A friend of mine used to say that the best bands were formed at the local pub. I don’t know about what bands he was in as I never heard him play but he might have a point – Mnozil Brass was basically formed in the café run by Mr. and Mrs. Mnozil in Vienna some twenty years ago. The members, all students at the Vienna School of Music when they met up, have all had careers in ‘serious’ ensembles (including the Vienna State Opera) before deciding that they would rather do what this ensemble do – which is to play music of all genres spectacularly well with some slapstick, drama, parody and everything else in between.
Word had clearly got out about this Austrian septet – they played to a well-attended Town Hall although for some strange reason, only the stalls were sold. And they are on a punishing schedule between Australia and New Zealand (they play Melbourne today and Sydney tomorrow and the Brisbane Festival the day after !)
The theme of the evening was ‘Mnozil unravels Blofeld’. So, out came the white cat and evil laughter as well as a nicely timed medley of James Bond theme music including ‘From Russia With Love’, ‘Dr. No’, ‘Goldfinger’ (with the excellent Thomas Gansch on his specially made Schagerl ‘Ganschhorn’ playing with a very obvious gold finger) and others. But with Mnozil Brass, it’s not just music – true to their hero / villain inspiration, members were ‘killed’ by strangulation or with a giant syringe filled with something nasty or hypnotized all as an interlude to something magical, in the case of the strangulation and the hypnosis, some Schubert (“An Die Musik”) on the melodica (blow-organ) with the ‘hypnotized’ trombonist Gerhard Füssl acting as music stand.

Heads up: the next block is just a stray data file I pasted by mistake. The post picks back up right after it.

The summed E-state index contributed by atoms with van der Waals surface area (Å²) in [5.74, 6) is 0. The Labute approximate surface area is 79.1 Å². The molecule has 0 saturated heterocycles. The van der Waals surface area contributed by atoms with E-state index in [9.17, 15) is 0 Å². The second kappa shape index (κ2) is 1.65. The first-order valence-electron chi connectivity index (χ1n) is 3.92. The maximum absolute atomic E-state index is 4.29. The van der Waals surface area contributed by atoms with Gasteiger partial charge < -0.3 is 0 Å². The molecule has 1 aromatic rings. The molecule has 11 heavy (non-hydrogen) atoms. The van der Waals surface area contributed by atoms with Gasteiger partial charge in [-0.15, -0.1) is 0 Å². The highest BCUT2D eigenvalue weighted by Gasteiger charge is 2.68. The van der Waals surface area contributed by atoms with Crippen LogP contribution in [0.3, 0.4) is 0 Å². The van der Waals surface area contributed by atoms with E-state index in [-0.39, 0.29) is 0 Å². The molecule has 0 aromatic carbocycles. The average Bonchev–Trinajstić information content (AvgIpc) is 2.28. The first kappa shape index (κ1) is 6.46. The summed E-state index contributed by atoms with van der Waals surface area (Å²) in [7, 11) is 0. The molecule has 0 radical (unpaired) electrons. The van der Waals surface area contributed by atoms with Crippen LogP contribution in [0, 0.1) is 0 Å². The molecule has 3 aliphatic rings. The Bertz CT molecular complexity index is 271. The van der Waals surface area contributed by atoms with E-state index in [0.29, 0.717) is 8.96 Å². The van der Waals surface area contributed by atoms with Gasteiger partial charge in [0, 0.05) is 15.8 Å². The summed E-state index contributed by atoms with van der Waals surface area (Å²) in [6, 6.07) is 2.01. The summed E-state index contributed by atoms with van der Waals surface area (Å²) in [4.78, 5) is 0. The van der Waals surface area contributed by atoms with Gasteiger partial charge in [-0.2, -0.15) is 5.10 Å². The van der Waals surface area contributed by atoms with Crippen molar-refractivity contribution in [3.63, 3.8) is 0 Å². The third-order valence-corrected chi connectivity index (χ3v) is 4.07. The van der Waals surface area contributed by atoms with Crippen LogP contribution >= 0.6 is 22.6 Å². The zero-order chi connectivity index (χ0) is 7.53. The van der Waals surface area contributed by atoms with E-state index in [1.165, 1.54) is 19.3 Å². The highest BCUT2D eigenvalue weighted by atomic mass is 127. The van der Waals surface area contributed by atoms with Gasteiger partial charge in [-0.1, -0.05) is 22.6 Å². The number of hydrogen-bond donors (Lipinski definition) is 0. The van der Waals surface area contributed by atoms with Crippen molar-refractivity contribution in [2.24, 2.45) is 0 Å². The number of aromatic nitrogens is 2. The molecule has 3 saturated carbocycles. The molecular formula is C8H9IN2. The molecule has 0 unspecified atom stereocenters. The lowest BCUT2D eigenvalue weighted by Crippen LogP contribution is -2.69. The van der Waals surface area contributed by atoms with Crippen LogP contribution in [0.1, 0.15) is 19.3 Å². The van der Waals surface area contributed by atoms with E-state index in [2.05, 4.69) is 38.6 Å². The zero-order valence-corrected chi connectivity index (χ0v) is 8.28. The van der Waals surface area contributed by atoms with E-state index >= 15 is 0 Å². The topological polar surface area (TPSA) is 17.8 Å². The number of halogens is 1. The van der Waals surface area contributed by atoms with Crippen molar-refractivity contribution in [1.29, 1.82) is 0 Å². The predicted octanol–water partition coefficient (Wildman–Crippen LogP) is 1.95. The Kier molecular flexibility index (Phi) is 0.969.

To be honest, I lost count of the pieces which were skillfully interwoven in amongst the performances due to laughter – you could not help get into the comedy even though it might be a touch bizarre. Sousa’s “Liberty Bell” was given the marching band treatment with Robert Rother as the army band ‘leader’ (trying to lead a band with a mind of its own). The ensemble waltzed until they were practically dizzy to some Khachachurian and also doffed their caps to the recent London Olympics followed with some creditable demonstrations of athletics (set to Vangelis’ “Chariots of Fire”, naturally), a touch of boxing with the ‘Rocky’ theme of course but it was the synchro swimming that was the best of all – audience acclamation would have awarded a gold to Leonhard Paul (who seems to delight in playing a wide range of instruments) and trumpeter Roman Rindberger and a definite silver medal to trombonist Füssl for his rhythmic gymnastic ribbons performance.
The second half was a little more serious than the first, one particular highlight being Gerhard Füssl’s “singing saw” – a real one, while the band played off-stage.
A final encore of ‘Nobody Does It Better’ was very apropos – I think everyone would have agreed with that.